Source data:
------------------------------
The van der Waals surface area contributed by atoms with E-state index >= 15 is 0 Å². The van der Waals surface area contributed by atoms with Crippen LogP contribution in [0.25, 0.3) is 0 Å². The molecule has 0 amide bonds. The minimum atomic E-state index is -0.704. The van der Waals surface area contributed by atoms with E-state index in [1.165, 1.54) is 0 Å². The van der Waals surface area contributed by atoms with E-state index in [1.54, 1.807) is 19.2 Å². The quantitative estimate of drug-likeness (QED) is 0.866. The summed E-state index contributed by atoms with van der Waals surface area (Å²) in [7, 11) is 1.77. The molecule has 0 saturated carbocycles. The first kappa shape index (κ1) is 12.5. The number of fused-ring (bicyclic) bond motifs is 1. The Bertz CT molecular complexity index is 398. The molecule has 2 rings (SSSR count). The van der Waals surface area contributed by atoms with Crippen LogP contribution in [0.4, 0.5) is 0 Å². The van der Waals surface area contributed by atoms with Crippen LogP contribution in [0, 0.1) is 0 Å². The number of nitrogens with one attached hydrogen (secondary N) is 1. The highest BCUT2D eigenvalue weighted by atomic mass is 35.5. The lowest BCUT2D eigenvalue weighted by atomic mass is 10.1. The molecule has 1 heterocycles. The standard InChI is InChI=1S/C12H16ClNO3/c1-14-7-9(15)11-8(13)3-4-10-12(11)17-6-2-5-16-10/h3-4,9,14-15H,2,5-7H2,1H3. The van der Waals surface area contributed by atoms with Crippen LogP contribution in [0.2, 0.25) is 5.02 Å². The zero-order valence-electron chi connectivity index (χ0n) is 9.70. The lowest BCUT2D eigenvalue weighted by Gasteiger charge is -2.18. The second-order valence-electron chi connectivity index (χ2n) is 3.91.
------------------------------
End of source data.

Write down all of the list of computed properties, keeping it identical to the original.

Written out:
The van der Waals surface area contributed by atoms with E-state index >= 15 is 0 Å². The van der Waals surface area contributed by atoms with Crippen LogP contribution in [0.25, 0.3) is 0 Å². The molecule has 0 amide bonds. The minimum atomic E-state index is -0.704. The van der Waals surface area contributed by atoms with E-state index in [1.165, 1.54) is 0 Å². The van der Waals surface area contributed by atoms with E-state index in [1.54, 1.807) is 19.2 Å². The quantitative estimate of drug-likeness (QED) is 0.866. The summed E-state index contributed by atoms with van der Waals surface area (Å²) in [7, 11) is 1.77. The molecule has 0 saturated carbocycles. The first kappa shape index (κ1) is 12.5. The number of fused-ring (bicyclic) bond motifs is 1. The Bertz CT molecular complexity index is 398. The molecule has 2 rings (SSSR count). The van der Waals surface area contributed by atoms with Crippen LogP contribution in [0.4, 0.5) is 0 Å². The van der Waals surface area contributed by atoms with Crippen LogP contribution in [0, 0.1) is 0 Å². The number of nitrogens with one attached hydrogen (secondary N) is 1. The highest BCUT2D eigenvalue weighted by atomic mass is 35.5. The lowest BCUT2D eigenvalue weighted by atomic mass is 10.1. The molecule has 1 heterocycles. The standard InChI is InChI=1S/C12H16ClNO3/c1-14-7-9(15)11-8(13)3-4-10-12(11)17-6-2-5-16-10/h3-4,9,14-15H,2,5-7H2,1H3. The van der Waals surface area contributed by atoms with Crippen LogP contribution in [0.2, 0.25) is 5.02 Å². The zero-order valence-electron chi connectivity index (χ0n) is 9.70. The lowest BCUT2D eigenvalue weighted by Gasteiger charge is -2.18. The second-order valence-electron chi connectivity index (χ2n) is 3.91.